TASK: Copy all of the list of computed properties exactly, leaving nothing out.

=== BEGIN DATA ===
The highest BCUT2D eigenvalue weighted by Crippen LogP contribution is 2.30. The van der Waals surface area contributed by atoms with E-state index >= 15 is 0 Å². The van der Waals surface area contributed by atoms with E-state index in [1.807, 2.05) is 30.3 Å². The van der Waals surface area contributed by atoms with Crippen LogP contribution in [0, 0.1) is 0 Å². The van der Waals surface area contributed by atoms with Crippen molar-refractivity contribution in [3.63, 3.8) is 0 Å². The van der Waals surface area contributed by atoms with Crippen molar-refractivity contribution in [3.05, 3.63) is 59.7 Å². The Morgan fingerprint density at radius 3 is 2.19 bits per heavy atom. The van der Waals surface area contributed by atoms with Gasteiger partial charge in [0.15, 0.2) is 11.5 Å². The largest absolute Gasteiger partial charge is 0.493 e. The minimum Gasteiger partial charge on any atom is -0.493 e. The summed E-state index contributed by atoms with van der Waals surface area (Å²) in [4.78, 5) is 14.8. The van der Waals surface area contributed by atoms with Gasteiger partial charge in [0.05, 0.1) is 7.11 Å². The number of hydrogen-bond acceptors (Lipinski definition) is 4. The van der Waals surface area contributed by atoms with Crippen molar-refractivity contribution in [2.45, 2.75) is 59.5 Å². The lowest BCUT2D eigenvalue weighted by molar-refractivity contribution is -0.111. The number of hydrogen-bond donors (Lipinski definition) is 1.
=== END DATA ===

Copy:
The highest BCUT2D eigenvalue weighted by Crippen LogP contribution is 2.30. The van der Waals surface area contributed by atoms with E-state index >= 15 is 0 Å². The van der Waals surface area contributed by atoms with E-state index in [1.807, 2.05) is 30.3 Å². The van der Waals surface area contributed by atoms with Crippen LogP contribution in [0, 0.1) is 0 Å². The van der Waals surface area contributed by atoms with Crippen molar-refractivity contribution in [3.63, 3.8) is 0 Å². The van der Waals surface area contributed by atoms with Crippen molar-refractivity contribution in [3.05, 3.63) is 59.7 Å². The Morgan fingerprint density at radius 3 is 2.19 bits per heavy atom. The van der Waals surface area contributed by atoms with Gasteiger partial charge in [0.15, 0.2) is 11.5 Å². The largest absolute Gasteiger partial charge is 0.493 e. The minimum Gasteiger partial charge on any atom is -0.493 e. The summed E-state index contributed by atoms with van der Waals surface area (Å²) in [4.78, 5) is 14.8. The van der Waals surface area contributed by atoms with Gasteiger partial charge in [0.05, 0.1) is 7.11 Å². The number of hydrogen-bond acceptors (Lipinski definition) is 4. The van der Waals surface area contributed by atoms with Crippen molar-refractivity contribution in [2.45, 2.75) is 59.5 Å². The lowest BCUT2D eigenvalue weighted by molar-refractivity contribution is -0.111. The number of hydrogen-bond donors (Lipinski definition) is 1.